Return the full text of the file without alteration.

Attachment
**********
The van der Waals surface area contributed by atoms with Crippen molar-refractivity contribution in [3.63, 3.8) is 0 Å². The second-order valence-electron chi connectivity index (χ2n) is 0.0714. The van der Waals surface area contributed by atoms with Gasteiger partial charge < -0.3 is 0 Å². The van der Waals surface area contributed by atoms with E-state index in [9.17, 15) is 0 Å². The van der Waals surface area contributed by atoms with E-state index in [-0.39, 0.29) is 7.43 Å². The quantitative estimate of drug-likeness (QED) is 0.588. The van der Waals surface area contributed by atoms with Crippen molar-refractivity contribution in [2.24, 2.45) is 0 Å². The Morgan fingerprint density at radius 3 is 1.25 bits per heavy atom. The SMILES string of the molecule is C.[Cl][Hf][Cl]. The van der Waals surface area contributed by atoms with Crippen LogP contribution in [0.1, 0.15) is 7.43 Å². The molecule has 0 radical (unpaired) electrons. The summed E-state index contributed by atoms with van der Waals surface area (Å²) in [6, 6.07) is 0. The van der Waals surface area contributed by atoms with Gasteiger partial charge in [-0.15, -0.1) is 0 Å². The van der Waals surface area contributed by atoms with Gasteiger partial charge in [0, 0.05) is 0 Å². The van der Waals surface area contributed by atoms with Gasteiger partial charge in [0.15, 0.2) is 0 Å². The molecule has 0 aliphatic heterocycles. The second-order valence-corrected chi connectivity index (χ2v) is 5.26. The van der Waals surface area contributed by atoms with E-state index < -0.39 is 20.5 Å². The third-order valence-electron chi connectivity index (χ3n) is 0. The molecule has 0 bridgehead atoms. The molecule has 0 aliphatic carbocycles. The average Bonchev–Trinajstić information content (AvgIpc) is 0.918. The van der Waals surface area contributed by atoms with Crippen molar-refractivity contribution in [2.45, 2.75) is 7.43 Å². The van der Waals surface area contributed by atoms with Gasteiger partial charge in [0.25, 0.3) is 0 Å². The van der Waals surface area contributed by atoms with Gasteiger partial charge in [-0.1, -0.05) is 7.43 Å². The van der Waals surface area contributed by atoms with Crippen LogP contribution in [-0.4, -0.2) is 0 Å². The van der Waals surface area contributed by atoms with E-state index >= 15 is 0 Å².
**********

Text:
The van der Waals surface area contributed by atoms with Crippen molar-refractivity contribution in [3.63, 3.8) is 0 Å². The second-order valence-electron chi connectivity index (χ2n) is 0.0714. The van der Waals surface area contributed by atoms with Gasteiger partial charge < -0.3 is 0 Å². The van der Waals surface area contributed by atoms with E-state index in [9.17, 15) is 0 Å². The van der Waals surface area contributed by atoms with E-state index in [-0.39, 0.29) is 7.43 Å². The quantitative estimate of drug-likeness (QED) is 0.588. The van der Waals surface area contributed by atoms with Crippen molar-refractivity contribution in [2.24, 2.45) is 0 Å². The Morgan fingerprint density at radius 3 is 1.25 bits per heavy atom. The SMILES string of the molecule is C.[Cl][Hf][Cl]. The van der Waals surface area contributed by atoms with Crippen LogP contribution in [0.1, 0.15) is 7.43 Å². The molecule has 0 radical (unpaired) electrons. The summed E-state index contributed by atoms with van der Waals surface area (Å²) in [6, 6.07) is 0. The van der Waals surface area contributed by atoms with Gasteiger partial charge in [-0.15, -0.1) is 0 Å². The van der Waals surface area contributed by atoms with Gasteiger partial charge in [0, 0.05) is 0 Å². The van der Waals surface area contributed by atoms with Gasteiger partial charge in [0.15, 0.2) is 0 Å². The molecule has 0 aliphatic heterocycles. The second-order valence-corrected chi connectivity index (χ2v) is 5.26. The van der Waals surface area contributed by atoms with E-state index < -0.39 is 20.5 Å². The third-order valence-electron chi connectivity index (χ3n) is 0. The molecule has 0 bridgehead atoms. The molecule has 0 aliphatic carbocycles. The average Bonchev–Trinajstić information content (AvgIpc) is 0.918. The van der Waals surface area contributed by atoms with Crippen molar-refractivity contribution in [2.45, 2.75) is 7.43 Å². The van der Waals surface area contributed by atoms with Gasteiger partial charge in [0.25, 0.3) is 0 Å². The van der Waals surface area contributed by atoms with Gasteiger partial charge in [-0.1, -0.05) is 7.43 Å². The van der Waals surface area contributed by atoms with Crippen LogP contribution in [-0.4, -0.2) is 0 Å². The van der Waals surface area contributed by atoms with E-state index >= 15 is 0 Å².